Preparing for a Deposition
Question: I am the HR director of a small company and have just been served with a deposition subpoena in a case where a former employee alleges that she was the victim of sexual discrimination when she was not promoted and was sexually harassed at work. I have never been deposed before and have not yet had any contact with our company's legal counsel. Can you please give me some tips on what I can expect from the preparation phase and the deposition itself, as well as what documents, in general, I should expect to be asked about when I am deposed?
Answer: The answer to this question depends on whether you are being deposed as a fact witness or as a corporate representative. As an HR director, you may also be called to testify in the capacity of both a fact witness and corporate representative. The basic procedures for both types of depositions are the same, but as a corporate representative you will be expected to testify on behalf of the company regarding its corporate procedures such as anti-discrimination and anti-harassment policies and procedures. Fact witnesses, on the other hand, are only expected to testify about what they personally saw, said, heard or did in relation to the case at hand. Your deposition notice should indicate the capacity within which you are being called to testify.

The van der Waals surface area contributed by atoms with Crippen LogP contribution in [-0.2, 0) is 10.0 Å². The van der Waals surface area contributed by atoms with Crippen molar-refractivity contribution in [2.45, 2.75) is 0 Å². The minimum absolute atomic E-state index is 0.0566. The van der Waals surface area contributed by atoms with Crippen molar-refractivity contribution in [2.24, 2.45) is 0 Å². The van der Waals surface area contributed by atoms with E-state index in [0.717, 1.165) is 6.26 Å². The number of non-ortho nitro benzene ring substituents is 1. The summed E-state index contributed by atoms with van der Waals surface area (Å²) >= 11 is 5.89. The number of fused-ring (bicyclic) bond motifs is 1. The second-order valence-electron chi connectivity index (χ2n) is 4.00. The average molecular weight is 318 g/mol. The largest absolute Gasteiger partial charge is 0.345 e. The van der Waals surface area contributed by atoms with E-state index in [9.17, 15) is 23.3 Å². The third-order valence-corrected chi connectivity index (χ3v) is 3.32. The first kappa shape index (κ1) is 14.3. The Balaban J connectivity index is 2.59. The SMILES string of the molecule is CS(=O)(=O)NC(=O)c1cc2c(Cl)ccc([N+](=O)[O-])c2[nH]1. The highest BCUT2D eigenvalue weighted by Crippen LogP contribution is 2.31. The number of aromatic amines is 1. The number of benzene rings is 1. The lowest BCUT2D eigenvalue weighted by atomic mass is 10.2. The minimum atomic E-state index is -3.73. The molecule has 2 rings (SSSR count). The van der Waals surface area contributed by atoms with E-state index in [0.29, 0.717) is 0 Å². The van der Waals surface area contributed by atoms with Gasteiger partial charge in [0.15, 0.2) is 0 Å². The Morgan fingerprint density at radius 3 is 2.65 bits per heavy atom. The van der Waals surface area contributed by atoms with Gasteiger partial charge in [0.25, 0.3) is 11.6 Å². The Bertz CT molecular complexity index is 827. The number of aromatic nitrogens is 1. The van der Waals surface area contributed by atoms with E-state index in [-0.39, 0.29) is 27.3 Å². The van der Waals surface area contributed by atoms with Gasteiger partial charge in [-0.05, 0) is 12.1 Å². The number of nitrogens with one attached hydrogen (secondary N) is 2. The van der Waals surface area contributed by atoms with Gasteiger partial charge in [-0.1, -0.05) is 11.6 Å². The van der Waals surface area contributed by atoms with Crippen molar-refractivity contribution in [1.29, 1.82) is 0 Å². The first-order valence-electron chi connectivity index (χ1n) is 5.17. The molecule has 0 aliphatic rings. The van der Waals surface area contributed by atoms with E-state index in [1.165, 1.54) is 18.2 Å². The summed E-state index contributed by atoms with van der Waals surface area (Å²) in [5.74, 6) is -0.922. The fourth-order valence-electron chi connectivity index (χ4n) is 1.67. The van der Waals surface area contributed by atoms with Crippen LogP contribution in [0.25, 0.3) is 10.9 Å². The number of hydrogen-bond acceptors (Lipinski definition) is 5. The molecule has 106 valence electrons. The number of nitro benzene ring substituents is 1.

A deposition is part of the litigation process by which parties learn facts from each other before trial or before they file (usually the defendant) a dispositive or summary judgment motion. A deposition is taken under oath, and while it is not taken in court, the testimony you give at a deposition carries the same weight as if you had given it at trial. A court reporter will be present to transcribe your testimony. Sometimes depositions are also video recorded, in which case your attorney should inform you of this in advance. The opposing party's attorney, as well as your own attorney, will be present at the deposition. The plaintiff (employee or former employee) will likely be present as well. Below are 7 helpful tips to keep in mind as you prepare for your deposition:
1. Tell the truth
This is the most important rule to follow; you can only hurt your side's case if you lie.
2. Listen carefully to the question